A Developed Country Is One in Which Rich People Use Public Transport

Source: DARIO HIDALGO and MADHAV PAI for The New York Times

Photo: Prakash Singh/Agence France-Presse — Getty Images

In a landmark ruling that overturns conventional traffic engineering approaches, the Delhi High Court on October 2012 advanced the idea that transportation facilities are for moving people, not cars, and should favor all users, not just the minority fortunate enough to use private cars. In addition, it advocated introducing measures that move people out of cars and into public transportation.

The ruling dismissed a petition demanding that the bus corridor from the Moolchand intersection to Ambedkar Nagar in New Delhi be scrapped to create more traffic lanes for private vehicles. The petition, filed earlier this year by Nyaya Bhoomi, claimed that the bus corridor was aimed at harassing commuters and was a waste of public money. It said it resulted in increased travel time for car users and longer idling time due to traffic jams, resulting in wastage of fuel.

The case received extensive media coverage and was widely debated, with several arguments for and against the bus corridor presented. Interestingly, the issue also sparked commentary on the inherent class divisions in Indian society, where the rich minority seems to possess a sense of entitlement over a majority of the public resources.

In 2009, an assessment of the corridor by Embarq, which was used by the defense counsel in the court hearings, revealed that commuters using the corridor as part of their journey benefited from it, and that the delays in general traffic were offset by the reduced travel time for bus commuters.

However, transportation experts agreed that the corridor left a lot to be desired. The assessment also indicated that the 5.6-kilometer corridor was not a full Bus Rapid Transit (B.R.T.) system, as it lacked most of the critical features of such systems. It also recommended improvements in many areas, particularly the introduction of performance indicators and monitoring systems. The report suggested measures to enhance operations, communications and branding, and also recommended that the corridor be extended to Delhi Gate, as originally planned. However, these recommendations were not implemented.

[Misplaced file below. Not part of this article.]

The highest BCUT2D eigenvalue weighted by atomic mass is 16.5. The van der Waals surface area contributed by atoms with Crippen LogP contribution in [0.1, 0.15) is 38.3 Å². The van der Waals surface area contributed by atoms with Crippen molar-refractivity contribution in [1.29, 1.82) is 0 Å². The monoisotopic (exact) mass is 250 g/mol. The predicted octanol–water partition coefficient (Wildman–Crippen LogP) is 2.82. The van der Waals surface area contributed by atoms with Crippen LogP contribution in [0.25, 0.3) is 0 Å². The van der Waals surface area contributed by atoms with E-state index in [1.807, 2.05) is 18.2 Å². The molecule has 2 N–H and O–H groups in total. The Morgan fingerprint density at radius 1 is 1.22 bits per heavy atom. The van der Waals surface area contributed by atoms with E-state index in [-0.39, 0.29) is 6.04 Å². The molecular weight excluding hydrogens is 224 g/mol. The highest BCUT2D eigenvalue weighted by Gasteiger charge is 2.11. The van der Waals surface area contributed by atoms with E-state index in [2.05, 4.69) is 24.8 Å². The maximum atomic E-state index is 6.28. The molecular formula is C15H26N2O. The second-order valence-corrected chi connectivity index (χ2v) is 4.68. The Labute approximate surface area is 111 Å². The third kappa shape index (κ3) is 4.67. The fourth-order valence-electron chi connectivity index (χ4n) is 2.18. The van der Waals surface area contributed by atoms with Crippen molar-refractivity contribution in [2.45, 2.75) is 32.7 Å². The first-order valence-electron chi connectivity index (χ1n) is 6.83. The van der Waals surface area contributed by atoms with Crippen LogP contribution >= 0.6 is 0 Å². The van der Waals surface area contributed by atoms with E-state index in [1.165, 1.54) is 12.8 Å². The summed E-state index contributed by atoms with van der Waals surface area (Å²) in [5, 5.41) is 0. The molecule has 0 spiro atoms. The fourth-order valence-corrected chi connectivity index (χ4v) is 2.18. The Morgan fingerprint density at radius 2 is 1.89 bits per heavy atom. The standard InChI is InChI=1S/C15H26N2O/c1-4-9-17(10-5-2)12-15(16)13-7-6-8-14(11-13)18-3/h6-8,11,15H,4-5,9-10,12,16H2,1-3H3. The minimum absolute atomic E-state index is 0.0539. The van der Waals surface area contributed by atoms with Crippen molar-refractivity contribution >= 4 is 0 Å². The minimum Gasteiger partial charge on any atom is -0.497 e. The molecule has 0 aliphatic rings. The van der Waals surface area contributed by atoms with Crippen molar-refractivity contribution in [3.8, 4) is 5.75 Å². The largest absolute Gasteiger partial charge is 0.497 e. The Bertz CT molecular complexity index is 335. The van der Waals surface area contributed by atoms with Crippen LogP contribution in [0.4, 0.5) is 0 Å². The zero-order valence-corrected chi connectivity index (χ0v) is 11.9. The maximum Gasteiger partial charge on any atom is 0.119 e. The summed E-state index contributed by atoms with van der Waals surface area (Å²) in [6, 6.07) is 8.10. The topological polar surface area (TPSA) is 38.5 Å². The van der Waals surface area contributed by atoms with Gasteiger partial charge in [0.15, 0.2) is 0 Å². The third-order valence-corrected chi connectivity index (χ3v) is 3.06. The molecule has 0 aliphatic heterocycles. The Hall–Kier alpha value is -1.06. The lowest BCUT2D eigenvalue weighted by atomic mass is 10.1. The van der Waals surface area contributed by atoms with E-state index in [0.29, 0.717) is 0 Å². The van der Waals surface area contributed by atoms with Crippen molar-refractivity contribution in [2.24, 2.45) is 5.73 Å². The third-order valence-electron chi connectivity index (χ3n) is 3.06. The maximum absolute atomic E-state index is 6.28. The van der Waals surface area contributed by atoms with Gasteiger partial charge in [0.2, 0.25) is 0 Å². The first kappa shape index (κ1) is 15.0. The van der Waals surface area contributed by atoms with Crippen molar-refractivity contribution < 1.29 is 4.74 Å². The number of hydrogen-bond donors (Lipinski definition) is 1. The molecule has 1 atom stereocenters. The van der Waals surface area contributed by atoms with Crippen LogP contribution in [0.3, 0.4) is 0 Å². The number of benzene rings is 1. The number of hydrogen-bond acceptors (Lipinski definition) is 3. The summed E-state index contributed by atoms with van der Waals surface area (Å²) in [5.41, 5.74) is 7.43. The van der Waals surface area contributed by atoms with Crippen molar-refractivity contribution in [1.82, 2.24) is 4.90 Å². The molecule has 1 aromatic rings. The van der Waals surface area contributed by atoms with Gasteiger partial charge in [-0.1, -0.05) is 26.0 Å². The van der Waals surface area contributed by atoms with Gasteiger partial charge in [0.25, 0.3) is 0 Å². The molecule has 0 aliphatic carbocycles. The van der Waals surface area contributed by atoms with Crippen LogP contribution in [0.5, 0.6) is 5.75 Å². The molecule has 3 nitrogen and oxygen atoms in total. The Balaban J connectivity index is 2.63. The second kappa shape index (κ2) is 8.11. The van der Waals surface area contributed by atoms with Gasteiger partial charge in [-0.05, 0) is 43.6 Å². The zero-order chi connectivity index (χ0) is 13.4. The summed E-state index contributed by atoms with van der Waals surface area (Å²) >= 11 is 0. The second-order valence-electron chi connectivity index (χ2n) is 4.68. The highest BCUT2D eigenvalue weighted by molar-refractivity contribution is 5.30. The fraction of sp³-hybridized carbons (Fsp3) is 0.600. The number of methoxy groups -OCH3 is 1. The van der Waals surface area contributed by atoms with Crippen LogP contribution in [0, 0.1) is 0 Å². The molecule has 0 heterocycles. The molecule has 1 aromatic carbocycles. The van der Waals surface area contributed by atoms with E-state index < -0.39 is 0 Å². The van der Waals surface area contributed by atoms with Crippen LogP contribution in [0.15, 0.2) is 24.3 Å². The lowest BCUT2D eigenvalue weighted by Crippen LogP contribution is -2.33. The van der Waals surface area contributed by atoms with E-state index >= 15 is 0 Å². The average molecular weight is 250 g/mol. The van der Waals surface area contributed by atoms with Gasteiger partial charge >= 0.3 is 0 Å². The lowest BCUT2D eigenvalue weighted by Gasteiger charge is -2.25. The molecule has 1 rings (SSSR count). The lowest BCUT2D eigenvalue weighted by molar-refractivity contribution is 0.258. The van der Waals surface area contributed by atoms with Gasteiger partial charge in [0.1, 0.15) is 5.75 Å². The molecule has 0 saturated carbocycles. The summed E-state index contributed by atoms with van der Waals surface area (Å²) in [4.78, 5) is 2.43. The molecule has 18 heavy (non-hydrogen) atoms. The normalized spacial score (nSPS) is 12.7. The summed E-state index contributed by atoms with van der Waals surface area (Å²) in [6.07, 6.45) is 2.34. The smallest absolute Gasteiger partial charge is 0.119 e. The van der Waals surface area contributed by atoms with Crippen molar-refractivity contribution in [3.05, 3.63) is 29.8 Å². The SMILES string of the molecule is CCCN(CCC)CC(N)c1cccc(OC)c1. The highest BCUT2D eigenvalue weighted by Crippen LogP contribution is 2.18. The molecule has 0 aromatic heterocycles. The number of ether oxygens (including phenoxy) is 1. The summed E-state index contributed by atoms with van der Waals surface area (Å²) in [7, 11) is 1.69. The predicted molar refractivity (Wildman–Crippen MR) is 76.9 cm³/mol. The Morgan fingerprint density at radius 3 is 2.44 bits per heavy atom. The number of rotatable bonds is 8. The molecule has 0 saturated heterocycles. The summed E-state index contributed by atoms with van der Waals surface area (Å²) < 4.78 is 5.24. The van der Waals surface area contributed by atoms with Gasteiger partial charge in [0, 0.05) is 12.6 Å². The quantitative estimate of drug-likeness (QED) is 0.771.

Another assessment, as a result of a court order, compared the bus corridor with other corridors, and found that the corridors without central bus priority lanes fared better in terms of traffic movement. The court, however, dismissed that report, stating that the comparison was faulty, as the traffic volumes and passengers on the corridors chosen for the study were unequal. It was a traditional traffic engineering study about vehicle movement, rather than people transported.

Without disregarding the flaws of the bus corridor and the changes that could be made to improve the flow of traffic at critical intersections, the judges, Pradeep Nandrajog and Manmohan Singh, dismissed the petition to let all traffic use the exclusive bus lanes.

They reasoned that since a bus could transport up to 200 persons in the course of one journey, as opposed to a car, which would transport 3 or 4 persons, it was not irrational to assign dedicated road space for buses. In fact, what does appear irrational is that when more than 50 percent of road users travel by bus, 98 percent of Jawaharlal Nehru National Urban Renewal Mission grants from the Ministry of Urban Development have been spent on the expansion of roads, construction of flyovers and parking projects, in which the primary targeted beneficiaries are cars. A mere 2 percent has been spent on other transportation projects.

The Delhi High Court also recognized that the larger problem of traffic congestion was because of the growing number of vehicles in the city – currently over seven million. It would be unfeasible to further augment the city’s already extensive road network, which accounts for 21 percent of its geographical area and includes 46 flyovers, to accommodate this alarming increase in the number of private vehicles, the judgment said. The only sustainable solution would be to improve Delhi’s integrated public transportation system to include high-capacity mass transit options, like B.R.T. These improvements would urge a shift in the “mode shares” or the percentage of people traveling by public and private transportation.

This ruling comes at a critical point in the evolution of B.R.T.’s in India, when several cities are exploring the viability of B.R.T.’s to enhance their public transportation systems. As a result of this ruling, and with support from the newly formed Asia B.R.T.’s Association, which is an international network of Asian cities, transit authorities, operators, policy- and decision-makers, technical institutes and representatives of the public manufacturing and service industry, the path has been paved for additional B.R.T. projects around the country to be planned and implemented. While bus priority is good, a B.R.T. is much more than buses and bus lanes. A systematic approach has made the B.R.T. successful in many cities around the world.

Dario Hidalgo and Madhav Pai are directors at Embarq, the urban transportation program of the World Resources Institute. Embarq is headquartered in Washington and works in India, China, Brazil, the Andes, Mexico and Turkey. Dario Hidalgo is also member of our BRT Centre of Excellence

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